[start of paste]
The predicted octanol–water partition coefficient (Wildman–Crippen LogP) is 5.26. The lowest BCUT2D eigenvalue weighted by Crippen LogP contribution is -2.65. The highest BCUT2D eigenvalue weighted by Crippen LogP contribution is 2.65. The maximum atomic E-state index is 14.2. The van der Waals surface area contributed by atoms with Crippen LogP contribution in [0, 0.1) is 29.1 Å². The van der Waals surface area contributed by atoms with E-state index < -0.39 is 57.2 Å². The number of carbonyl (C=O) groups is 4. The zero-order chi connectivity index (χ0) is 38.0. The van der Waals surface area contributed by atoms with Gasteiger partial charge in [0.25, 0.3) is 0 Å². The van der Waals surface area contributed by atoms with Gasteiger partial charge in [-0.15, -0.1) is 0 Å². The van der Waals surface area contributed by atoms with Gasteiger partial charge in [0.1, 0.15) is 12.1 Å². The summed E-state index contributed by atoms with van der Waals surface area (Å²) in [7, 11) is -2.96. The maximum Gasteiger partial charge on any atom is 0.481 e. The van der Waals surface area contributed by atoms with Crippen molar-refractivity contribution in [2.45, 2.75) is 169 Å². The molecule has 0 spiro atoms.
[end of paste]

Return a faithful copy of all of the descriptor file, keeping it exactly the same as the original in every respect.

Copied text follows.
The predicted octanol–water partition coefficient (Wildman–Crippen LogP) is 5.26. The lowest BCUT2D eigenvalue weighted by Crippen LogP contribution is -2.65. The highest BCUT2D eigenvalue weighted by Crippen LogP contribution is 2.65. The maximum atomic E-state index is 14.2. The van der Waals surface area contributed by atoms with Crippen LogP contribution in [0, 0.1) is 29.1 Å². The van der Waals surface area contributed by atoms with E-state index < -0.39 is 57.2 Å². The number of carbonyl (C=O) groups is 4. The zero-order chi connectivity index (χ0) is 38.0. The van der Waals surface area contributed by atoms with Gasteiger partial charge in [0.25, 0.3) is 0 Å². The van der Waals surface area contributed by atoms with Gasteiger partial charge in [-0.15, -0.1) is 0 Å². The van der Waals surface area contributed by atoms with Gasteiger partial charge in [0.1, 0.15) is 12.1 Å². The summed E-state index contributed by atoms with van der Waals surface area (Å²) in [7, 11) is -2.96. The maximum Gasteiger partial charge on any atom is 0.481 e. The van der Waals surface area contributed by atoms with Crippen molar-refractivity contribution in [2.45, 2.75) is 169 Å². The molecule has 0 spiro atoms.